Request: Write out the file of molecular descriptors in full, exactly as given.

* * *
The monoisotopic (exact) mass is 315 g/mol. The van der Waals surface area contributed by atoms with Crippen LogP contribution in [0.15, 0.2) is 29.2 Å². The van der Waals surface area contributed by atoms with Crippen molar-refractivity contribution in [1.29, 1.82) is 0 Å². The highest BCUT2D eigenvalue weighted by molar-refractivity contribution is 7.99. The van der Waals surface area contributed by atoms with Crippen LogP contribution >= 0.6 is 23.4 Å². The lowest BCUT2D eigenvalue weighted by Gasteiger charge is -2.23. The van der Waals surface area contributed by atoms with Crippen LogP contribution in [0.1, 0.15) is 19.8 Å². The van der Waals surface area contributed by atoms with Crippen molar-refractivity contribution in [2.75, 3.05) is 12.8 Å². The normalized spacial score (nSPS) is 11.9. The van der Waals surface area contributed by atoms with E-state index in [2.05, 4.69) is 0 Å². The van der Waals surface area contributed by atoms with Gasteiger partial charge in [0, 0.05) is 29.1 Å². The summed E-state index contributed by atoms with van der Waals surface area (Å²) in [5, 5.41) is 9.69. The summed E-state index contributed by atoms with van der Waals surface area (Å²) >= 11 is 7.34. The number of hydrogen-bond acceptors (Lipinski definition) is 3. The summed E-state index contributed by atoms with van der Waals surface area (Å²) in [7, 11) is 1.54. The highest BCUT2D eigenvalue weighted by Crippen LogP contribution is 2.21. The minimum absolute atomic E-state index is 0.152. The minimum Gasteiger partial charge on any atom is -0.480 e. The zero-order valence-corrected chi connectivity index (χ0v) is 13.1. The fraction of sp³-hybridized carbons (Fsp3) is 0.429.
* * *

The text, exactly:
The monoisotopic (exact) mass is 315 g/mol. The van der Waals surface area contributed by atoms with Crippen LogP contribution in [0.15, 0.2) is 29.2 Å². The van der Waals surface area contributed by atoms with Crippen molar-refractivity contribution in [1.29, 1.82) is 0 Å². The highest BCUT2D eigenvalue weighted by molar-refractivity contribution is 7.99. The van der Waals surface area contributed by atoms with Crippen LogP contribution >= 0.6 is 23.4 Å². The lowest BCUT2D eigenvalue weighted by Gasteiger charge is -2.23. The van der Waals surface area contributed by atoms with Crippen LogP contribution in [0.1, 0.15) is 19.8 Å². The van der Waals surface area contributed by atoms with Crippen molar-refractivity contribution in [2.75, 3.05) is 12.8 Å². The normalized spacial score (nSPS) is 11.9. The van der Waals surface area contributed by atoms with E-state index in [2.05, 4.69) is 0 Å². The van der Waals surface area contributed by atoms with Gasteiger partial charge in [0, 0.05) is 29.1 Å². The summed E-state index contributed by atoms with van der Waals surface area (Å²) in [5, 5.41) is 9.69. The summed E-state index contributed by atoms with van der Waals surface area (Å²) >= 11 is 7.34. The number of hydrogen-bond acceptors (Lipinski definition) is 3. The summed E-state index contributed by atoms with van der Waals surface area (Å²) in [7, 11) is 1.54. The highest BCUT2D eigenvalue weighted by Crippen LogP contribution is 2.21. The minimum absolute atomic E-state index is 0.152. The minimum Gasteiger partial charge on any atom is -0.480 e. The zero-order valence-corrected chi connectivity index (χ0v) is 13.1. The fraction of sp³-hybridized carbons (Fsp3) is 0.429.